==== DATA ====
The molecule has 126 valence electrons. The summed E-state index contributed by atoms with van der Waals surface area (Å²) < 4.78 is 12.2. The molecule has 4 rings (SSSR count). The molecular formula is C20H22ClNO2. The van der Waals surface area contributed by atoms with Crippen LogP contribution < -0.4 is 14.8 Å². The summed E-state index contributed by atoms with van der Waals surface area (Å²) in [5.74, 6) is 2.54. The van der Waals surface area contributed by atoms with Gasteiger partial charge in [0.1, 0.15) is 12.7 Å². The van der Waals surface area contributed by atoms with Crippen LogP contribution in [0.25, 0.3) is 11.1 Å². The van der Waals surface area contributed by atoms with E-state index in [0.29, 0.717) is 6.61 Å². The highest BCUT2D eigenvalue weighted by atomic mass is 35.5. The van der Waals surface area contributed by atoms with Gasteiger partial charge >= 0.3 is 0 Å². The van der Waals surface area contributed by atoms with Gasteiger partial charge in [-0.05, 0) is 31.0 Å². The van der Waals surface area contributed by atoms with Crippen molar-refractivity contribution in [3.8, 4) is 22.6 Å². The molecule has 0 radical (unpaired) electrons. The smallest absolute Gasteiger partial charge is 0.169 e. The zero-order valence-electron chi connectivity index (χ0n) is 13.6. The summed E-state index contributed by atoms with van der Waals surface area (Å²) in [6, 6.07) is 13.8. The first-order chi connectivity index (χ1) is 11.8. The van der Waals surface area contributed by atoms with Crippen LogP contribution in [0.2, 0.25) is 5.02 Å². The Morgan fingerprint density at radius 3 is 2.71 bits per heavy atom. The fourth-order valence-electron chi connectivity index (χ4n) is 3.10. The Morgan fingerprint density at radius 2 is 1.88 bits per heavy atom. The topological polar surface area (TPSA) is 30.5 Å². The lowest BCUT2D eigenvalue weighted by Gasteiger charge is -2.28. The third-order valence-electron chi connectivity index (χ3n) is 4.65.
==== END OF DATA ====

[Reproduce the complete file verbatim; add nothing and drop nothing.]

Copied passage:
The molecule has 126 valence electrons. The summed E-state index contributed by atoms with van der Waals surface area (Å²) < 4.78 is 12.2. The molecule has 4 rings (SSSR count). The molecular formula is C20H22ClNO2. The van der Waals surface area contributed by atoms with Crippen LogP contribution < -0.4 is 14.8 Å². The summed E-state index contributed by atoms with van der Waals surface area (Å²) in [5.74, 6) is 2.54. The van der Waals surface area contributed by atoms with Gasteiger partial charge in [0.1, 0.15) is 12.7 Å². The van der Waals surface area contributed by atoms with Crippen LogP contribution in [0.25, 0.3) is 11.1 Å². The van der Waals surface area contributed by atoms with E-state index in [0.29, 0.717) is 6.61 Å². The highest BCUT2D eigenvalue weighted by atomic mass is 35.5. The van der Waals surface area contributed by atoms with Gasteiger partial charge >= 0.3 is 0 Å². The van der Waals surface area contributed by atoms with Gasteiger partial charge in [-0.05, 0) is 31.0 Å². The van der Waals surface area contributed by atoms with Crippen molar-refractivity contribution in [3.8, 4) is 22.6 Å². The molecule has 0 radical (unpaired) electrons. The smallest absolute Gasteiger partial charge is 0.169 e. The zero-order valence-electron chi connectivity index (χ0n) is 13.6. The summed E-state index contributed by atoms with van der Waals surface area (Å²) in [6, 6.07) is 13.8. The first-order chi connectivity index (χ1) is 11.8. The van der Waals surface area contributed by atoms with Crippen LogP contribution in [0.2, 0.25) is 5.02 Å². The Morgan fingerprint density at radius 3 is 2.71 bits per heavy atom. The fourth-order valence-electron chi connectivity index (χ4n) is 3.10. The Morgan fingerprint density at radius 2 is 1.88 bits per heavy atom. The topological polar surface area (TPSA) is 30.5 Å². The lowest BCUT2D eigenvalue weighted by Gasteiger charge is -2.28. The third-order valence-electron chi connectivity index (χ3n) is 4.65.